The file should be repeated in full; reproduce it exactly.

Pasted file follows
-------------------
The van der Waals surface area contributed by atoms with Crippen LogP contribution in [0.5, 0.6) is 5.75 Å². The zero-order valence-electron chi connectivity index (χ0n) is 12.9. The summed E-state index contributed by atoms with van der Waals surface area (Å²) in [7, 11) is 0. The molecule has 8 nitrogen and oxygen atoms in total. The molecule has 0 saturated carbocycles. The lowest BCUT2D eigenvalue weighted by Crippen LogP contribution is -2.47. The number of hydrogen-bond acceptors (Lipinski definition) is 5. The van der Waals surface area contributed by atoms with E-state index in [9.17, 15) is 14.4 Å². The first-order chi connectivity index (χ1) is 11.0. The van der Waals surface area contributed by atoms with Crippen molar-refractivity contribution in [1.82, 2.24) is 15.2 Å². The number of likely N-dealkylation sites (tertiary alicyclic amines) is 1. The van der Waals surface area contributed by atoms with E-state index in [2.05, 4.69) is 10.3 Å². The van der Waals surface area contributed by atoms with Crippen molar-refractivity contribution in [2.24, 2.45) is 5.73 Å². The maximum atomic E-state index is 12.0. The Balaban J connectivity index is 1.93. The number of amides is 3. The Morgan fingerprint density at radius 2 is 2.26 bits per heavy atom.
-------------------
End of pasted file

The van der Waals surface area contributed by atoms with Crippen LogP contribution in [0.5, 0.6) is 5.75 Å². The zero-order valence-electron chi connectivity index (χ0n) is 12.9. The summed E-state index contributed by atoms with van der Waals surface area (Å²) in [7, 11) is 0. The molecule has 8 nitrogen and oxygen atoms in total. The molecule has 0 saturated carbocycles. The lowest BCUT2D eigenvalue weighted by Crippen LogP contribution is -2.47. The number of hydrogen-bond acceptors (Lipinski definition) is 5. The van der Waals surface area contributed by atoms with E-state index in [9.17, 15) is 14.4 Å². The first-order chi connectivity index (χ1) is 11.0. The van der Waals surface area contributed by atoms with Crippen molar-refractivity contribution in [1.82, 2.24) is 15.2 Å². The number of likely N-dealkylation sites (tertiary alicyclic amines) is 1. The van der Waals surface area contributed by atoms with E-state index in [2.05, 4.69) is 10.3 Å². The van der Waals surface area contributed by atoms with Crippen molar-refractivity contribution in [2.24, 2.45) is 5.73 Å². The maximum atomic E-state index is 12.0. The Balaban J connectivity index is 1.93. The number of amides is 3. The Morgan fingerprint density at radius 2 is 2.26 bits per heavy atom.